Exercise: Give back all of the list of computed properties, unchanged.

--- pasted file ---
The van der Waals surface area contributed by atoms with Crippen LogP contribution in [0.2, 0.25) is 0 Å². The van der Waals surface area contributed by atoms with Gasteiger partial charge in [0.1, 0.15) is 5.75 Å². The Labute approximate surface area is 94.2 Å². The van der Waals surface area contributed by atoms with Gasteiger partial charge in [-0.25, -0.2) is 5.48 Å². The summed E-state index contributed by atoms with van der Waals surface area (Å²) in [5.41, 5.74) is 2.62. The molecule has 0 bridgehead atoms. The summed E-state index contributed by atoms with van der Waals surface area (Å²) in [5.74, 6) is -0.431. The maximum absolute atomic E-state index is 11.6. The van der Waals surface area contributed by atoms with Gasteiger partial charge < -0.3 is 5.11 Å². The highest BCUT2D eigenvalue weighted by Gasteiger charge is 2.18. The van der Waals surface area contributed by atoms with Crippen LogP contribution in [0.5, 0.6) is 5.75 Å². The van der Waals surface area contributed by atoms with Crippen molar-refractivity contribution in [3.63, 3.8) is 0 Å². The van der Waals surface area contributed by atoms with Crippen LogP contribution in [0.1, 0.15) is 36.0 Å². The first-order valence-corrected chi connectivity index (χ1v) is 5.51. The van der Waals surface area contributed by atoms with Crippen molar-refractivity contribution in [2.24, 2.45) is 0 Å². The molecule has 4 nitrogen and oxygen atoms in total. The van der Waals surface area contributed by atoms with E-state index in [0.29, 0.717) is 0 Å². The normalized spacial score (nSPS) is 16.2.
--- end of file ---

The van der Waals surface area contributed by atoms with Crippen LogP contribution in [0.2, 0.25) is 0 Å². The van der Waals surface area contributed by atoms with Gasteiger partial charge in [0.1, 0.15) is 5.75 Å². The Labute approximate surface area is 94.2 Å². The van der Waals surface area contributed by atoms with Gasteiger partial charge in [-0.25, -0.2) is 5.48 Å². The summed E-state index contributed by atoms with van der Waals surface area (Å²) in [5.41, 5.74) is 2.62. The molecule has 0 bridgehead atoms. The summed E-state index contributed by atoms with van der Waals surface area (Å²) in [5.74, 6) is -0.431. The maximum absolute atomic E-state index is 11.6. The van der Waals surface area contributed by atoms with Gasteiger partial charge < -0.3 is 5.11 Å². The highest BCUT2D eigenvalue weighted by Gasteiger charge is 2.18. The van der Waals surface area contributed by atoms with Crippen LogP contribution in [0.5, 0.6) is 5.75 Å². The van der Waals surface area contributed by atoms with Crippen molar-refractivity contribution in [3.63, 3.8) is 0 Å². The van der Waals surface area contributed by atoms with Crippen LogP contribution in [0.1, 0.15) is 36.0 Å². The first-order valence-corrected chi connectivity index (χ1v) is 5.51. The van der Waals surface area contributed by atoms with Crippen molar-refractivity contribution in [2.24, 2.45) is 0 Å². The molecule has 4 nitrogen and oxygen atoms in total. The van der Waals surface area contributed by atoms with E-state index in [0.29, 0.717) is 0 Å². The normalized spacial score (nSPS) is 16.2.